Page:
where H(jω) denotes a frequency response, and h and T symbolize a height and a width of a rectangular block, respectively.
In accordance with a further feature of the invention, an approximation of the frequency response is obtained from the vector y with:
with
and
where f denotes an approximation of the frequency response, H a frequency transformation matrix, V a matrix for smoothing, for smoothing and differentiating or for deconvoluting, and y a vector consisting of samples of the response signal.
With the foregoing and other objects in view there is also provided, in accordance with the invention, a system for adaptive setting of a PID controller with the aid of a neural network, comprising:
a sampling device for sampling a response signal, the response signal emitted by a controlled system in response to a supplied input signal;
a transformation device for smoothing and optionally differentiating the input signal and the response signal and transforming the input signal and the response signal into a frequency domain;
a diagram device for forming a difference between frequency characteristics of the input signal and the response signal in a Bode diagram and for generating a Bode diagram of the controlled system; and
a neural network for emitting parameters for setting a PID controller, an absolute value characteristic of the Bode diagram and a phase characteristic of the Bode diagram being supplied to the neural network as input values either directly or after a conversion.
With the foregoing and other objects in view there is furthermore provided, in accordance with the invention, a system for adaptive setting of a PID controller with the aid of a neural network, comprising:
a sampling device for sampling a response signal, the response signal emitted by a controlled system in response to a supplied input signal;
a deconvolution device for calculating a smoothed impulse response from the response signal as a function of the input signal;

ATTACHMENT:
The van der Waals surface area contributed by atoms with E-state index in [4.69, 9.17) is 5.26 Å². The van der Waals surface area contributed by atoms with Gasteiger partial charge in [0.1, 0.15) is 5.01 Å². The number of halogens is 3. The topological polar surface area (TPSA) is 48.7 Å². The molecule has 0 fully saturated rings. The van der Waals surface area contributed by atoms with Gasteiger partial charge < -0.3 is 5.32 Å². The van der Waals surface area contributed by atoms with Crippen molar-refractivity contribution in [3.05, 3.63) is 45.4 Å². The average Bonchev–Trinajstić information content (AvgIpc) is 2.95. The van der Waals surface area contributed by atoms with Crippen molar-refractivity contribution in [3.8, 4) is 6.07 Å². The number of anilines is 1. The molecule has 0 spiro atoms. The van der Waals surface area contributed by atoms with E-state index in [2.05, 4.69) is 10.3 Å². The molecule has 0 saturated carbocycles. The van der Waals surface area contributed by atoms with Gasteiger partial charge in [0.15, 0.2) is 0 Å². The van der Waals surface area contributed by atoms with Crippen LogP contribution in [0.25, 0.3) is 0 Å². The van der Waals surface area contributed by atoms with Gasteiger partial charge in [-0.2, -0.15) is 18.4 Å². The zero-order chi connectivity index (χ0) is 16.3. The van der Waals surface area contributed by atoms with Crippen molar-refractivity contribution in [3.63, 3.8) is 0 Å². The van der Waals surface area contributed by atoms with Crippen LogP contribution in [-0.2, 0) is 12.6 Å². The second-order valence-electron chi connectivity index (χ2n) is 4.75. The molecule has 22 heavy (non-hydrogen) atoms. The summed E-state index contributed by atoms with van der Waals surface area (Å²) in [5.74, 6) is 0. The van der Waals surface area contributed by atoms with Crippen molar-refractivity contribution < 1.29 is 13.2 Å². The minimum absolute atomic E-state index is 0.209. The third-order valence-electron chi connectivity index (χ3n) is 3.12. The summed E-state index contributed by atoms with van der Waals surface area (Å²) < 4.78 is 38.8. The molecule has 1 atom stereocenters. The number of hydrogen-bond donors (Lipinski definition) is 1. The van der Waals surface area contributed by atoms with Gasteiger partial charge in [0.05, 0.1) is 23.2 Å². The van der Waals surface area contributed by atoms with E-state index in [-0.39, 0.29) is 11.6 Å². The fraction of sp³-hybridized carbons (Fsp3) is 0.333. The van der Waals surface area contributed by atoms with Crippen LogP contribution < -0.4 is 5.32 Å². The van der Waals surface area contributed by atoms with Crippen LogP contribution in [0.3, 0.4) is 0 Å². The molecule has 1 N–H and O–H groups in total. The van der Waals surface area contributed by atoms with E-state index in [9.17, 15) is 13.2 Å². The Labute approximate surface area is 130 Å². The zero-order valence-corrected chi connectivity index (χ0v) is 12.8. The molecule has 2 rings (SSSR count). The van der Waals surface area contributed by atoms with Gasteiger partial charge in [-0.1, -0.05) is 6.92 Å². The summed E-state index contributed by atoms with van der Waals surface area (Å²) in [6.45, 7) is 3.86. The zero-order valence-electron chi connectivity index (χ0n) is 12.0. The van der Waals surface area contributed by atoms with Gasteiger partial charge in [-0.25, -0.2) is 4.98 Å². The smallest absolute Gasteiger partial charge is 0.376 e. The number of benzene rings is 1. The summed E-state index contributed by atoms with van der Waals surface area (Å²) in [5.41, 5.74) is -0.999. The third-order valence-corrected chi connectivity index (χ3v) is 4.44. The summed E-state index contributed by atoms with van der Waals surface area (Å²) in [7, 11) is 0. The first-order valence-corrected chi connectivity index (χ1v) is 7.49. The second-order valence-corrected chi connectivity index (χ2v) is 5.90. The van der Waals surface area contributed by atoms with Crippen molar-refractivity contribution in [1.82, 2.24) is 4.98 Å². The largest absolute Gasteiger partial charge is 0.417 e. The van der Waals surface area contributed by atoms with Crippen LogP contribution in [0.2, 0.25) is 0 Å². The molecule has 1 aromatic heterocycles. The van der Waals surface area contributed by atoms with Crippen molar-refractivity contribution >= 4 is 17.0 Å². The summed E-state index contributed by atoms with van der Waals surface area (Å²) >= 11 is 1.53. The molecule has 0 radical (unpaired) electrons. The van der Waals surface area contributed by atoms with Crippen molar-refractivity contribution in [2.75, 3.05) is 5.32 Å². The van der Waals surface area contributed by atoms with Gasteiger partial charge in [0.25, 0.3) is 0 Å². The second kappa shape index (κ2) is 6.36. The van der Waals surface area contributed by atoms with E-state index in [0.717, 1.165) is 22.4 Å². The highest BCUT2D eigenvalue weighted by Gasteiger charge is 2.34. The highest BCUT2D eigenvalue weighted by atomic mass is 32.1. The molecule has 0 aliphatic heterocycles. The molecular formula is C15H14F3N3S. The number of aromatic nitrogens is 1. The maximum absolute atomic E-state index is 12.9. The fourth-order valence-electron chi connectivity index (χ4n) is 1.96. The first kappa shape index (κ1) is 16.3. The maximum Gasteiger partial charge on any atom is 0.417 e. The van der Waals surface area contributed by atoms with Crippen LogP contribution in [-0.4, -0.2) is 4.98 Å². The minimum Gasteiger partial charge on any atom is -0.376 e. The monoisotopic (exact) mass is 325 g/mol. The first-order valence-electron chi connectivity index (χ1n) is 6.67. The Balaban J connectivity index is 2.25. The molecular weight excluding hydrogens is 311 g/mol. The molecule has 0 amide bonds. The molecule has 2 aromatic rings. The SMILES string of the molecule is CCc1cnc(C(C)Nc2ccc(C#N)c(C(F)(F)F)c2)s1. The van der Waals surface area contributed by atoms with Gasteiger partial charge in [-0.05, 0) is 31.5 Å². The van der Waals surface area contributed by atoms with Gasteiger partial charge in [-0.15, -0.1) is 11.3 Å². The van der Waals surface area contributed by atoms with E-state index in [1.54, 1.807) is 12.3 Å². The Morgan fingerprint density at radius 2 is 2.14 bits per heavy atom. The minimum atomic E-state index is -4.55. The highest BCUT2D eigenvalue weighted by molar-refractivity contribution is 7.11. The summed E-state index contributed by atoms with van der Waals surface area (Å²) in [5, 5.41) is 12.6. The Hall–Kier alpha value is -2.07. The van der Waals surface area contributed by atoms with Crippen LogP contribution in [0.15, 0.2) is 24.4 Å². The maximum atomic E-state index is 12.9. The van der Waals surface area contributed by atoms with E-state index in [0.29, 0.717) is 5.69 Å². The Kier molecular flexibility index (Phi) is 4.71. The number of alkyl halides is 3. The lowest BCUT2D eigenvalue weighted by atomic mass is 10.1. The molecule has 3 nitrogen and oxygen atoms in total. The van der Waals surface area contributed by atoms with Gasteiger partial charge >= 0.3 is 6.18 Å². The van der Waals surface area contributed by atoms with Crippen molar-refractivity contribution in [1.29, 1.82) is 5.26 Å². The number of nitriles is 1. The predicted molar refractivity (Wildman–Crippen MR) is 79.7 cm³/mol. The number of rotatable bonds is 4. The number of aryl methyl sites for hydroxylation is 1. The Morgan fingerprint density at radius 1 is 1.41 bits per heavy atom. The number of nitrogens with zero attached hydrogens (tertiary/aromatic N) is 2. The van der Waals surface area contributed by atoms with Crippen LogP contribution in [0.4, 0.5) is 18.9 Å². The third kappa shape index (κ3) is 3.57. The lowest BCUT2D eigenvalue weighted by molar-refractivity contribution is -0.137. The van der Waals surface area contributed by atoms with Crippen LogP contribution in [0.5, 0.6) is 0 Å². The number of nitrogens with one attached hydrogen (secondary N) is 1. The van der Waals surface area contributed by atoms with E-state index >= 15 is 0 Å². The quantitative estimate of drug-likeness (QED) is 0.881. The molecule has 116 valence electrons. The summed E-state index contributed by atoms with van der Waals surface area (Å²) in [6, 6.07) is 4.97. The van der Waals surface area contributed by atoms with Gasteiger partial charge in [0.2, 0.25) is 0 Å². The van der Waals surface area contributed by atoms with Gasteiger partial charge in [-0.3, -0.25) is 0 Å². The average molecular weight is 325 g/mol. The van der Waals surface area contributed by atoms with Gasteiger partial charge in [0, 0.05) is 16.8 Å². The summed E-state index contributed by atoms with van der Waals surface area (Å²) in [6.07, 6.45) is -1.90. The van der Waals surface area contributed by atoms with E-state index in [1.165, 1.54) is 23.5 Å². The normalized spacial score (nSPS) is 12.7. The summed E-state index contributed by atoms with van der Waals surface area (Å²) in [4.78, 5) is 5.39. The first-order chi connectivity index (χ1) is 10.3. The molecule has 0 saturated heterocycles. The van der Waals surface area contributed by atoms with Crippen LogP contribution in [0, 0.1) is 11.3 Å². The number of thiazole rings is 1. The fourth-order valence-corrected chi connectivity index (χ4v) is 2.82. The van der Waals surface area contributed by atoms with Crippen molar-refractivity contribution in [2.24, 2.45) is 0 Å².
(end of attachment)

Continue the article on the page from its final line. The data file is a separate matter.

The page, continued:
a diagram device for obtaining a Bode diagram of the controlled system from the smoothed impulse response;
a neural network for emitting parameters for setting a PID controller, an absolute value characteristic of the Bode diagram and a phase characteristic of the Bode diagram being supplied to the neural network as input values either directly or after a conversion thereof.
With the foregoing and other objects in view there is also provided, in accordance with the invention, a system for adaptive setting of a PID controller with the aid of a neural network, comprising:
a sampling device for sampling a response signal, the response signal emitted by a controlled system in response to a supplied input signal;
a transformation device for smoothing and optionally differentiating the response signal and transforming the response signal into a frequency domain;
a diagram device for generating a Bode diagram from the smoothed response signal;
a neural network for emitting parameters for setting a PID controller, an absolute value characteristic of the Bode diagram and a phase characteristic of the Bode diagram being supplied to the neural network as input values either directly or after a conversion.
In accordance with a further feature of the invention, a normalization device for normalizing the Bode diagram with respect to the frequency is provided.
Preferred embodiments of the systems for the adaptive setting of a PID controller operate by using the methods for generating control parameters in accordance with the invention.